To establish a sustainability mindset—a deep understanding of how the choices we make in the design, resourcing, production, use and recycling of products and services impact the environment, society and the economy—it is important for design agencies to do more than just theorise. We all understand the basics, but until we experience them it’s hard to internalize the fundamentals and apply them for ourselves and our clients.
Baking sustainability into your culture
Sustainability is steadily growing in importance at designaffairs.
Within the agency, it has become part of our culture—we live it, from making Fairtrade coffee choices to separating our waste, using eco paper in our printers and doing regular ’clean-ups’ where we walk the streets together and pick up waste. The mountain of cigarette butts, metal bottlecaps and packaging waste we confront on these trips keeps our awareness high. It influences our personal purchase and lifestyle choices, and how we resolve challenges for our clients. There is no doubt that it impacts our outputs as an agency.
In our consulting business, bringing the idea of sustainability to our clients can require persistence. For many of our more established clients, it is a new factor to consider. They often need to be taken on a journey to understand the opportunity and the longterm value of making sustainable choices. I believe that it is the responsibility of every design agency—even in the face of disinterest and resistance—to ensure that their clients are fully aware of the impact of their decisions and the opportunity they have to make different choices.
Getting ahead of the curve
Many of our clients have been doing the same things for years and when they approach designaffairs it is often with the goal of just implementing incremental change. This is when it is vital to present organizations with new, agile thinking, changing their mindsets about how we, as a design agency, can work together with them to find new solutions that can leapfrog them and their products into a more sustainable future.
The sustainability journey we take our clients on may include an end-to-end lifecycle assessment; an assessment of regulatory directives; exposure to new materials, production– and business models; and how innovation can improve outcomes. Instead of incrementally addressing key problem areas, we help our clients review the opportunities from different perspectives.
For example, we help our clients find opportunities to innovate by making use of design thinking—that’s identifying potential solutions by understanding needs from a customer perspective. A user-centric approach is, to my mind, absolutely essential. We need to listen to users as we bring products to market. For example, right now, customers want sustainable solutions. If we can provide them, it improves sales—the customer is happy, the client makes more money, the environment is better off, and the economy thrives.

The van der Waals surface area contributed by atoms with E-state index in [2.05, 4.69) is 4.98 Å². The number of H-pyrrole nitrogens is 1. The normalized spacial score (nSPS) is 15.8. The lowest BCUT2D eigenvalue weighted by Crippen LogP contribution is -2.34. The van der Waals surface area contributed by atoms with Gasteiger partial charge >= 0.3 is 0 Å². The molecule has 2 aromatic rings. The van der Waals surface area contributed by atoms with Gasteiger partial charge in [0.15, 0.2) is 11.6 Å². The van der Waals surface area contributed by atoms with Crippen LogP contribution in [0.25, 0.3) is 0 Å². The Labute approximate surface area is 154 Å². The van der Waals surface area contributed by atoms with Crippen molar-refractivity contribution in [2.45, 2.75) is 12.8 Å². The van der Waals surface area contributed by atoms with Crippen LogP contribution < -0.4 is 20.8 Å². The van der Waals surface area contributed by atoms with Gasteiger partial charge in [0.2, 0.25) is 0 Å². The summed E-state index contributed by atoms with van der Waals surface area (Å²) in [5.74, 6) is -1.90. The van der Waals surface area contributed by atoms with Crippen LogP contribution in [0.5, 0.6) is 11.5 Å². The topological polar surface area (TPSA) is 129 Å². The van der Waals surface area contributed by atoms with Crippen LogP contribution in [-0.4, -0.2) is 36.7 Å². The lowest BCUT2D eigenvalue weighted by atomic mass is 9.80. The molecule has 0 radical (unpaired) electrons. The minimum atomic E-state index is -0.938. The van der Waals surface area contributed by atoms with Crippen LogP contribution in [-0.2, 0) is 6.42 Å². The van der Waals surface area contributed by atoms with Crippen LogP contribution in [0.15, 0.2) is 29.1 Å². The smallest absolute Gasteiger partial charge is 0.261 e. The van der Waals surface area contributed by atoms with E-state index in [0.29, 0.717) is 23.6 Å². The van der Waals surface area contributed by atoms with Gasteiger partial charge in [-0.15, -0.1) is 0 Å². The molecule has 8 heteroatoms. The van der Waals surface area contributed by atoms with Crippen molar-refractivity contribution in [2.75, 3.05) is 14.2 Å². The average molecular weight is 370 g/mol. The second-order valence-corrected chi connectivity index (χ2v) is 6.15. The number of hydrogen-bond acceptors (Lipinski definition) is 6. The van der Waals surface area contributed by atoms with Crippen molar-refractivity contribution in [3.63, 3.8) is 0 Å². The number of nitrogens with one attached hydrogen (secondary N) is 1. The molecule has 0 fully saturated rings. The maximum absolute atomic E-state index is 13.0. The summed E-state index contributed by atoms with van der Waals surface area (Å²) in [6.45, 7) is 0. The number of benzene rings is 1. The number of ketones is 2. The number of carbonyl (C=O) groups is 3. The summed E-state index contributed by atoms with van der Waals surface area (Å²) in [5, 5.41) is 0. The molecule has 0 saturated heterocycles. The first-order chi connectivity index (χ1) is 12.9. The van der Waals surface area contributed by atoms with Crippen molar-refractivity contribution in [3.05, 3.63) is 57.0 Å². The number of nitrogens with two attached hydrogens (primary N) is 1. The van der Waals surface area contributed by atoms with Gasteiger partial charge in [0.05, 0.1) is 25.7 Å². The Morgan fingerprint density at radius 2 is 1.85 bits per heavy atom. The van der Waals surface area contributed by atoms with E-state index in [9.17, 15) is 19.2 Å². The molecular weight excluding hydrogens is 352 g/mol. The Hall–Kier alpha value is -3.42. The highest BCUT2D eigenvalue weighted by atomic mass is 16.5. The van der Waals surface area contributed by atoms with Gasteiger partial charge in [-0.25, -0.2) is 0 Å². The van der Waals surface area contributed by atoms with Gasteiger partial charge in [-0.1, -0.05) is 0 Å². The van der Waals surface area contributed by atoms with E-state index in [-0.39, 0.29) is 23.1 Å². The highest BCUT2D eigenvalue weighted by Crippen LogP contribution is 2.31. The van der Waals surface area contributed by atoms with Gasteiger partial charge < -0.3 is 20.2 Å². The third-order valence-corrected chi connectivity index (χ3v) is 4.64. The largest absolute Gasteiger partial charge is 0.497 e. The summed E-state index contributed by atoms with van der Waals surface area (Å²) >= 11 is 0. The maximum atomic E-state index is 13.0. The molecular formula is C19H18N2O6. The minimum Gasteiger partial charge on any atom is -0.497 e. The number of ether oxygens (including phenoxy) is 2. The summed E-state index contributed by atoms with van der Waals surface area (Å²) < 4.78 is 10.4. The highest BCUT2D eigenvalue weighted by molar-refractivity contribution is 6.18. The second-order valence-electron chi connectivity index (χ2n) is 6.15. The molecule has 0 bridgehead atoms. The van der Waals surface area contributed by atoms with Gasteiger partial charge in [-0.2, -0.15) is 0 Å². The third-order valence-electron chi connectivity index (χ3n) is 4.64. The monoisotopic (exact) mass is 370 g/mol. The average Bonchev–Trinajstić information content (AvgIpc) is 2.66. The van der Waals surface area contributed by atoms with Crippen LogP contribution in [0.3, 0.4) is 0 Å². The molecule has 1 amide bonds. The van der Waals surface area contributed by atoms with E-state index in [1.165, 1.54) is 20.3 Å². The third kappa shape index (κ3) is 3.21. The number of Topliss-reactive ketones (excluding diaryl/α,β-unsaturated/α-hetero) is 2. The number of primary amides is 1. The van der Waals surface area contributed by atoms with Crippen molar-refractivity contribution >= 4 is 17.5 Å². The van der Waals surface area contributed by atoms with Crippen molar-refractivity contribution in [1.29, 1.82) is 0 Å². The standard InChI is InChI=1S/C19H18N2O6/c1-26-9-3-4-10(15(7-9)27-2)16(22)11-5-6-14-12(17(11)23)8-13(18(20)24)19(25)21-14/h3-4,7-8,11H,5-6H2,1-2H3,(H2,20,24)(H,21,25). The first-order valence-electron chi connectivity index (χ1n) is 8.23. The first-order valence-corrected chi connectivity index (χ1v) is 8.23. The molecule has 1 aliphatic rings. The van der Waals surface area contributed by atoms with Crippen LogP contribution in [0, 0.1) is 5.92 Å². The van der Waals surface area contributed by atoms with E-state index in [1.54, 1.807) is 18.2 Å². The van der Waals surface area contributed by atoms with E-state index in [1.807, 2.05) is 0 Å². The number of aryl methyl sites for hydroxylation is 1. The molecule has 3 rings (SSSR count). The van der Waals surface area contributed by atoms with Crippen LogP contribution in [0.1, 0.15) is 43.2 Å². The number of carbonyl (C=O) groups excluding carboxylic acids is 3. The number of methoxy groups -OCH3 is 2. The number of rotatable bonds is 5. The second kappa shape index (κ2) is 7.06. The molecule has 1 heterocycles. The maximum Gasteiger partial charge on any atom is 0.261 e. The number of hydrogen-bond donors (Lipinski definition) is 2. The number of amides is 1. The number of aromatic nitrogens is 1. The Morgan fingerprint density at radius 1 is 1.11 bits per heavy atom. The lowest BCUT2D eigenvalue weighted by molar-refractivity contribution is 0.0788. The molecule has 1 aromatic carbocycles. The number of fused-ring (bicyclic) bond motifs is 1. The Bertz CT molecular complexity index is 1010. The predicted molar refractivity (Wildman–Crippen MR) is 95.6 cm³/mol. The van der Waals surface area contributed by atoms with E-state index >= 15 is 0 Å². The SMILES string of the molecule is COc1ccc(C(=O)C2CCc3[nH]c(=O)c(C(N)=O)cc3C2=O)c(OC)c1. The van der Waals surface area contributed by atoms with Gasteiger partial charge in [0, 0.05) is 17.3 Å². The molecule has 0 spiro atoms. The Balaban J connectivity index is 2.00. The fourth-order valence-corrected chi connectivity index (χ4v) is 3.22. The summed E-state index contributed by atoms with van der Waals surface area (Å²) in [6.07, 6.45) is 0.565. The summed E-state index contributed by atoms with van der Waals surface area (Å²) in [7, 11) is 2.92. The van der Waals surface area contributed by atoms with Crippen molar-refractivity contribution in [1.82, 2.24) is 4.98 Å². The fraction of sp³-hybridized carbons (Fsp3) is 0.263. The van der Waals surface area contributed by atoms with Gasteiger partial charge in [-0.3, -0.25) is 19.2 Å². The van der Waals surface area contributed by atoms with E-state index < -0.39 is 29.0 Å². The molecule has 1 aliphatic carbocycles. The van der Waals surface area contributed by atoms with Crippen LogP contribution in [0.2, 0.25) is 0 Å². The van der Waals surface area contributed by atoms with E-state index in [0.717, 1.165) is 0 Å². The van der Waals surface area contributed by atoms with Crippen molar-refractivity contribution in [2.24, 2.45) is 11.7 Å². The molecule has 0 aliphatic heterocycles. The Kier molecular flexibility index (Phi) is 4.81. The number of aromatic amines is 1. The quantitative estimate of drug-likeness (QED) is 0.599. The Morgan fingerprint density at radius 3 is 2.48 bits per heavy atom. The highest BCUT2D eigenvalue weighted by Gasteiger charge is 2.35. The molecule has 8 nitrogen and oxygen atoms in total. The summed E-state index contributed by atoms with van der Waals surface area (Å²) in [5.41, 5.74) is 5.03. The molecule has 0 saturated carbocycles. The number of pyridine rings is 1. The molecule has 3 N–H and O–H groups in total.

We also help our clients look at how the business could profit from producing more durable products. And an increasingly important area is looking at how to find value in secondary markets and add value in circular economies. This requires deeper thinking—for example, not just rethinking material sourcing or production methods to lower the organization’s carbon footprint, but rethinking design to enable componentization of the end-of-life product for ‘next-cycling’, a cradle-to-cradle concept.
While government regulation is sure to drive sustainability, nobody likes being told what to do. Nor will mere compliance ensure ongoing competitiveness. In an era of innovation-driven disruption, there is significant advantage in getting ahead of the curve.
New thinking and ‘listening’ inform sustainable choices
A lot of the ‘new’ thinking that companies rely on design agencies for comes from observing and understanding how people are using products and how they are thinking about these products. The rapid changes in our societies must be factored into the choices companies are making today. For example, new mobility trends are making sharing rather than buying a vehicle a more attractive choice for the younger generation.
Changing societal values; concerns about our climate emergency and finite natural resources; economic and political instability—all of these are prompting investors, customers and employees to question long-held beliefs, notably the assumption that growth at any cost is acceptable, says Fjord. I agree. This is a once-in-a-lifetime chance to innovate in business models, services, and products around new definitions of value.
Making sustainability a primary design factor
I believe design agencies have a very important role to play in helping their clients make sustainable choices and in forging the next generation of sustainable products and services.
New thinking, new business models, and new measures of value and success are needed.
- What if the whole world used compostable shrink wrap for grocery produce?
- What if recycling was part of everyone’s design strategy?
- What if use of ‘green’ materials was legislated?
It’s time to drive awareness and build sustainability into design.
This comprehensive sustainable design checklist can get you started.
Join me next week as I look at the processes and tools designaffairs applied to help an eco-tech client create a design template that reflect the company’s core principles—namely, sustainability.